دین، طول عمر و همکاری: مورد اصناف صنایع دستی
|کد مقاله||سال انتشار||مقاله انگلیسی||ترجمه فارسی||تعداد کلمات|
|38095||2009||15 صفحه PDF||سفارش دهید||10915 کلمه|
Publisher : Elsevier - Science Direct (الزویر - ساینس دایرکت)
Journal : Journal of Economic Behavior & Organization, Volume 71, Issue 2, August 2009, Pages 172–186
When the mortality rate is high, repeated interaction alone may not sustain cooperation, and religion may play an important role in shaping economic institutions. This insight explains why during the fourteenth century, when plagues decimated populations and the church promoted the doctrine of purgatory, guilds that bundled together religious and occupational activities dominated manufacturing and commerce. During the sixteenth century, the disease environment eased, and the Reformation dispelled the doctrine of purgatory, necessitating the development of new methods of organizing industry. The logic underlying this conclusion has implications for the study of institutions, economics, and religion throughout history and in the developing world today.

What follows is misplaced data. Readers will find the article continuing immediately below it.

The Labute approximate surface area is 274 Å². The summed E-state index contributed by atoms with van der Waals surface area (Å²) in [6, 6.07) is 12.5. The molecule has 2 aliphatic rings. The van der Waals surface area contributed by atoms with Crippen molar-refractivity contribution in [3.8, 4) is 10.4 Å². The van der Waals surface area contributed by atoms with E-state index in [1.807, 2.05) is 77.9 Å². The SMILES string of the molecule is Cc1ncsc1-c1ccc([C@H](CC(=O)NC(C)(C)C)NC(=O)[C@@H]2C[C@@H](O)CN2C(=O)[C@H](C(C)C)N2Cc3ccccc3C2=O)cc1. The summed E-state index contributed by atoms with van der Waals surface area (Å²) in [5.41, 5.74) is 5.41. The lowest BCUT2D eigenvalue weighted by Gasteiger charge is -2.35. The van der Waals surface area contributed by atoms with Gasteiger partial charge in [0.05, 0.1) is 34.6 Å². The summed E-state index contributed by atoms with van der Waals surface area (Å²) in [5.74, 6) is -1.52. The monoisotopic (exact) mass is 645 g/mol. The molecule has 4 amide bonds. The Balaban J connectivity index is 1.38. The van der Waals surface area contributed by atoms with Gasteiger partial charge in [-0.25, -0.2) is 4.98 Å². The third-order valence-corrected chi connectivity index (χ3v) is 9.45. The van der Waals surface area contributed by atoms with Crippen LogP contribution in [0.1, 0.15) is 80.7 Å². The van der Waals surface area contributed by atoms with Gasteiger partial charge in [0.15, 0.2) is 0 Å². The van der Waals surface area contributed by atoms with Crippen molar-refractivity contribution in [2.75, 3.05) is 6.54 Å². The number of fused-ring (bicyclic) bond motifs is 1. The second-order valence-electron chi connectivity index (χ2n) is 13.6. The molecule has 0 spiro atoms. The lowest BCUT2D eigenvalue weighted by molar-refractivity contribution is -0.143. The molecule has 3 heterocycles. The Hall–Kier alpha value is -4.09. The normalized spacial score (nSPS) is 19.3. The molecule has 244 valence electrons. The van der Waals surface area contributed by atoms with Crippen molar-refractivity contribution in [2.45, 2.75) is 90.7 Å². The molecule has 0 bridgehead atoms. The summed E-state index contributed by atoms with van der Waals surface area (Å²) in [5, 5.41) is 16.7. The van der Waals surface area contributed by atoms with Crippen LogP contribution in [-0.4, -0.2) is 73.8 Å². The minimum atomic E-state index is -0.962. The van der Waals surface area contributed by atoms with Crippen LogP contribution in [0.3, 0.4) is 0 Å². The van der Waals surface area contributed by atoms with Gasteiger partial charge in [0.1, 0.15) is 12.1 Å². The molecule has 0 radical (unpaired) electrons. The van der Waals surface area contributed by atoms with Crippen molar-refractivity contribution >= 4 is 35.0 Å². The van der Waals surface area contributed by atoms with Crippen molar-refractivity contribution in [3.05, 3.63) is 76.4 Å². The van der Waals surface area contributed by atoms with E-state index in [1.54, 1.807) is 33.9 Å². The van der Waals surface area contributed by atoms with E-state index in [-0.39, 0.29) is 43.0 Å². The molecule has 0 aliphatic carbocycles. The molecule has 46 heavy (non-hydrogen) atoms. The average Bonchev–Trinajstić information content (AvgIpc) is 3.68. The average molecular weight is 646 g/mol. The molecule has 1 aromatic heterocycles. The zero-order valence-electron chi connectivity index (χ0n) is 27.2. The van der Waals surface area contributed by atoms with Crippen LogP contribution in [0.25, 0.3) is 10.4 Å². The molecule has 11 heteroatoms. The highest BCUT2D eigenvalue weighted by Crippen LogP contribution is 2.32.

Religious beliefs influence economic activity, a fact established by a large literature.1 Why religion matters remains the subject of debate. Recent research elucidates how economic incentives shape the organization of congregations, why religious sects specialize in particular niches, and when economic opportunities induce trade-offs between spiritual and secular activities.2 This research extends earlier scholarship that explores the influence of religion on individuals’ tastes, desires, proclivities, and habits and emphasizes how religion shapes both preferences for and constraints upon human action.3 The earlier literature grew from Max Weber’s work on The Protestant Ethic and the Spirit of Capitalism (1930). Weber argued that in protestant nations, the Reformation changed preferences for labor relative to leisure, for savings relative to consumption, and for physical goods relative to emotions such as acceptance by peers and fear of damnation, encouraging the accumulation of capital and expansion of industry. Weber’s thesis emerged from his dissertation on The History of Commercial Partnerships in the Middle Ages (2003), which established a baseline from which to assess how the Reformation influenced commerce and industry. Comparing recent and earlier research reveals a line of argument analogous to Weber’s, in the sense that it explains the symbiotic evolution of religious and economic institutions during the centuries crucial for the formation of the modern market economy, and complementary to Weber’s, in the sense that it illuminates an additional channel through which religion affected the economy. Religious beliefs shaped the evolution and influenced the effectiveness of occupational organizations. Our analysis of this observation begins at the same point as Weber’s. We examine the organization of industry in late-medieval England, a society where artisanal activity occurred in organizations called craft guilds. These associations of artisans dominated economic activity for centuries, during which the foundations of modern economic progress (including industries such as clothmaking, metallurgy, and manufacturing, which took off during the Industrial Revolution, and concepts such as contract and incorporation, which comprise the legal foundation for capitalist economies) evolved. Scholars have long pondered craft guilds’ rise and decline. In 1776, Adam Smith attributed guilds’ origins to the universal “interest of the freemen of a corporation to hinder the rest of the inhabitants from employing any workmen but themselves” (Smith, 2003, Book 4, Chapter 3, Part 2). In 1848, Marx and Engels argued that guilds were the late-medieval manifestation of the materialist dialectic, in which “guild-master and journeyman, in a word, oppressor and oppressed, stood in constant opposition to one another …[until] guild-masters were pushed aside by the manufacturing middle class” (Marx and Engels, 2004). Subsequent scholars attributed the origins of guilds to continuity from Roman collegia; descent from fraternal associations abundant in ancient Germanic societies; a universal taste for association; the need for collective defense; urban political imperatives; government regulatory and taxation policies; and changes in technology, prices, and transaction costs. No consensus concerning these theories exists, probably because few of the theories generate testable implications, and all are inconsistent with some facts. 4 This essay offers a new theory of the rise, decline, and changing nature of craft guilds that is consistent with the evidence. The key is to understand how guilds convinced members to cooperate and how exogenous changes in the environment influenced the effectiveness of guilds’ enforcement mechanisms. The principal driving forces were the disease environment and religious doctrines. Disease influenced craftsmen’s ability to cooperate by determining the mortality rate. Folk-theorem logic holds that cooperation occurs more readily when individuals care more about the future, which in turn depends on how long one expects to live. Low mortality rates meant long lives and extensive cooperation. High mortality rates meant short lives and little cooperation. The mortality rate for craftsmen fluctuated dramatically during the Middle Ages, as the introduction of virulent, infectious diseases such as the Black Death scourged urban populations. Religion influenced the way in which craftsmen cooperated by emphasizing the concept of an afterlife. The late-medieval Christian church promoted the doctrine of purgatory, which stated that after death, individuals experienced excruciating pain which purged them of sins in preparation for entrance into Heaven where one experienced ecstasy. Purgatorial pain could be lessened by the prayers of the living, particularly by pious people who knew one well, such as family, friends, and colleagues. Guilds were organized to provide prayers for the souls of deceased members. Guilds threatened to punish members caught breaking the rules by excluding them from intercessory services. This threat became more salient when belief in the doctrine spread and mortality rates rose, enabling guilds that bundled together religious and occupational activities to sustain occupational cooperation in environments where purely secular associations employing folk-theorem threats could not. This logic provides a new understanding of the rise, decline, and changing nature of guilds in medieval and early modern England. During the twelfth and thirteenth centuries, when industrial activity initially expanded in towns, urban residents formed organizations focused on secular, economic, and legal concerns. During the fourteenth century, as the doctrine of purgatory spread and the disease environment deteriorated, craftsmen organized increasing numbers of guilds that prayed for the souls of deceased members. Guilds that engaged both in religious and occupational activities proved especially effective at facilitating cooperation. During the sixteenth century, mortality rates fell, religious reformation swept aside the doctrine of purgatory, and new methods of organizing industry evolved. This logic builds a bridge between hitherto unrelated literatures. The first employs game theory to study economic institutions. Greif pioneered this line of research Greif, 1992, Greif, 1993, Greif, 1994, Greif, 1998, Greif, 2006 and Greif et al., 1994. His work reveals how reputations, repeated relationships, and folk-theoretic interactions fostered the rise of anonymous exchange during the later Middle Ages. Institutions that foster cooperative endeavors arise endogenously, and these institutions and individuals’ beliefs in the institutions’ ability to sustain cooperation coevolve through time. The second employs club theory to study religious institutions. Iannaccone pioneered this line of research Iannaccone, 1992, Iannaccone, 1994 and Iannaccone, 1998. His work reveals how the imposition of sacrifices and the threat of exclusion shape the behavior of congregations that provide religious services. We study groups that operated both as Greif-style economic cooperatives and Iannaccone-style religious cooperatives. In our work, the types of institutional arrangements that arise to foster cooperation depend on environmental factors. We show that under some social, cultural, economic, and demographic conditions, purely occupational institutions akin to those studied by Greif can sustain cooperative endeavors. Under other conditions, such institutions cannot sustain cooperation, and other institutional arrangements can arise endogenously that bind secular and religious form to foster collective success along both fronts. The remainder of this paper develops our argument that exogenous shocks on two fronts, mortality rates and religious beliefs, shaped the structure of industrial organization in late medieval and early modern Europe, when guilds of craftsmen used spiritual sanctions to sustain occupational cooperation in settings where purely economic threats could not do so. Section 2 summarizes the essential historical evidence. Section 3 presents a game theoretic model that illustrates how religious sanctions fostered cooperation among groups of craftsmen in a single industry. Section 4 uses the model to describe how changes in religious doctrines and the disease environment influenced an economy consisting of numerous independent industries. Section 5 considers how changes in doctrines and disease influenced the level of cooperation within organizations. Section 6 relates our findings to the broader literature and discusses the implications of our analysis, particularly that religion can form a foundation for cooperation in environments where folk theorems function poorly.